The science of weaponry...need some help here guys!

Re: The science of weaponry...need some help here guys!

Postby Tyyr » Thu Mar 11, 2010 8:41 pm

What's that solve?
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Re: The science of weaponry...need some help here guys!

Postby Mikey » Thu Mar 11, 2010 9:42 pm

stitch626 wrote:Heres a thought. Instead of bullets propelled by an explosion (ie, regular gun), why not magnetic acceleration?


I think MetalHead was looking for something at (or close to) current tech. A rail gun or coil gun small enough - not to mention reliable enough - along with an easily-portable power source for such a weapon pretty much falls into the "death-ray gun" category.
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Re: The science of weaponry...need some help here guys!

Postby stitch626 » Thu Mar 11, 2010 9:49 pm

Mikey wrote:
stitch626 wrote:Heres a thought. Instead of bullets propelled by an explosion (ie, regular gun), why not magnetic acceleration?


I think MetalHead was looking for something at (or close to) current tech. A rail gun or coil gun small enough - not to mention reliable enough - along with an easily-portable power source for such a weapon pretty much falls into the "death-ray gun" category.

Just curious, how much power would it take to generate a magnetic field (in similar form to MAGLEV trains) to propel a metal bullet (lets say 9m) to normal speeds?

Though, now we realize why energy weapons exist in Trek (other than they look cool).
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Re: The science of weaponry...need some help here guys!

Postby Mikey » Thu Mar 11, 2010 10:12 pm

stitch626 wrote:Just curious, how much power would it take to generate a magnetic field (in similar form to MAGLEV trains) to propel a metal bullet (lets say 9m) to normal speeds?


I'm not sure what you mean by "9m." A 9-meter bullet, or a bullet with a 9 meter range?

Anyway, I'm not sure; but for hand-held purposes, we'd probably be looking at a single-stage coil gun. That would imply a pretty high current. Additionally, since it would be awfully hard to keep the coil of a sidearm or longarm cold enough to superconduct, you're also looking at a very hgh impedance for the coil. All this adds up to "I don't know - but a lot."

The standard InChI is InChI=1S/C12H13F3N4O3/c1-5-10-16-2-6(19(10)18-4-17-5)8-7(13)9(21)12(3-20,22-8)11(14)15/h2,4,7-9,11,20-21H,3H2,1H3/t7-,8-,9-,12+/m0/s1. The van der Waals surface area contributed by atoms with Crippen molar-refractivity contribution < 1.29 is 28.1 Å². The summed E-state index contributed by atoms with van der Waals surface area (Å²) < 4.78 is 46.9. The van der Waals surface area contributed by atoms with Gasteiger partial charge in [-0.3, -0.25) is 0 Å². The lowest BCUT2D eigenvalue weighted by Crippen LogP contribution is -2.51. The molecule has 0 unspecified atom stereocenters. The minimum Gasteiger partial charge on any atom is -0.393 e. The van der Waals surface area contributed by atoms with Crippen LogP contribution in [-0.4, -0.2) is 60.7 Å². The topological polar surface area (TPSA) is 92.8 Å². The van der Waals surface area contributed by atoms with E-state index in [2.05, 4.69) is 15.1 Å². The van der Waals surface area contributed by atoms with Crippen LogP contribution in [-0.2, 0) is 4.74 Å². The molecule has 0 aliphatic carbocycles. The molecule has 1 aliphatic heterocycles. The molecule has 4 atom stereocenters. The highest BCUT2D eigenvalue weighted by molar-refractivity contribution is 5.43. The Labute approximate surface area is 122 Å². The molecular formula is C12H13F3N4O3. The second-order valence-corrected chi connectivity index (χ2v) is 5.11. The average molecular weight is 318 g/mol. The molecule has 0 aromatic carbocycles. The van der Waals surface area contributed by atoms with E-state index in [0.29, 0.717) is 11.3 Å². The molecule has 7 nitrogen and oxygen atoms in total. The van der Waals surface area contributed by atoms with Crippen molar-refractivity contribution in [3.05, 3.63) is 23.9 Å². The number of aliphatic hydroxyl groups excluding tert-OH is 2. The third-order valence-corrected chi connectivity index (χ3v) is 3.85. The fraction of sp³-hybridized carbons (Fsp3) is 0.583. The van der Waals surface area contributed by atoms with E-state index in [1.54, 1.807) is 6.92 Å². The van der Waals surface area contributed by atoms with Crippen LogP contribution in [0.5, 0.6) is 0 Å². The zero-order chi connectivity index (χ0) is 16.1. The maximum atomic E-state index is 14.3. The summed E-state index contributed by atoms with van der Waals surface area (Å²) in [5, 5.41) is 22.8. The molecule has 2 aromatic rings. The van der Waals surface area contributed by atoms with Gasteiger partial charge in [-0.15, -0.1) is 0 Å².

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Re: The science of weaponry...need some help here guys!

Postby Graham Kennedy » Thu Mar 11, 2010 10:55 pm

MetalHead wrote:1 - Would projectile/ballistic weapons as we know them even function in a vaccum?


I'd say yes, and I'd imagine it would not need any real modifications to do it. A round of ammunition doesn't use the "outisde" air for combustion, the oxygen required is part of the makeup of the explosive within the round. So yes, you should be able to fire the gun. In fact since it's not having to push and air down the barrel ahead of it, you'd probably get somewhat higher muzzle velocity out of the gun.

2 - Assuming the answer to the first question is "yes", in a vaccum, would projectile weapons (guns/cannons/etc) prove slightly more effective upon impacting their targets, as there is no air resistance to slow the shots down over large distances?


In most cases, the bullet slowing down isn't really the limiting factor in the range of the weapon. Bullets do indeed slow as they travel, but they are generally still going at a fair old clip when they hit what they're being fired at, be it the target or ground, etc around it. That said, it is true that in space the bullet will just keep on going, essentially forever, until it hits something or until the gravity or some body pulls it in. Theoretically you could fire your rifle from a million km away; your problem becomes one of aiming, since it will take a long time for the bullet to get there and the target's probably moved on by the time it does.

3 - Can things explode in a..uh, shall we say, cinematic sense in space? As in huge balls of fire? Or would it literally be an unseen wave of force?


Depends on the things we're talking about. A man in a space suit hit by bullets will leak his air pretty damn fast - by my very rough estimate one 9 mm hole will empty a suit in a matter of a few seconds, but it's a gush of air, not likely to be any kind of explosion. Similarly a ship hit will empty of air pretty quick, barring internal subdivision to prevent that. If you hit something flammable in a ship then yes it will explode, but the fire will only last as long as the air does.

If a major hit on a ship struck something like a fuel tank full of flammable fuel, bursting the hull open as it did, then I'd guess you would get a big ball of fire that would very rapidly expand and disperse into space, going out as it did. Unburned fuel and stuff would then just leak out of the ship. If the hit left a major breach in the hull that was emptying the air then that initial fireball might turn into something like a pillar of fire rushing out... but it would only last as long as the air did, and then go out very abruptly.

4 - If the answer to the above is "yes", would more damage be caused through the actual heat/flames or simply the overpressure wave?


Outside the ship you'd have very little damage at all. If you had some sort of artillery shell explode near the ship then there would be nothing to carry the blast except the material of the shell itself, which would be pretty small. A pure blast type weapon would be next to useless in space. Some sort of fragmentation warhead would be far better - something with a steel case that exploded into splinters which would hit the ship. Even better if it could be directional somehow.

Inside the ship blast would propogate much like anywhere else, for as long as the atmosphere lasted.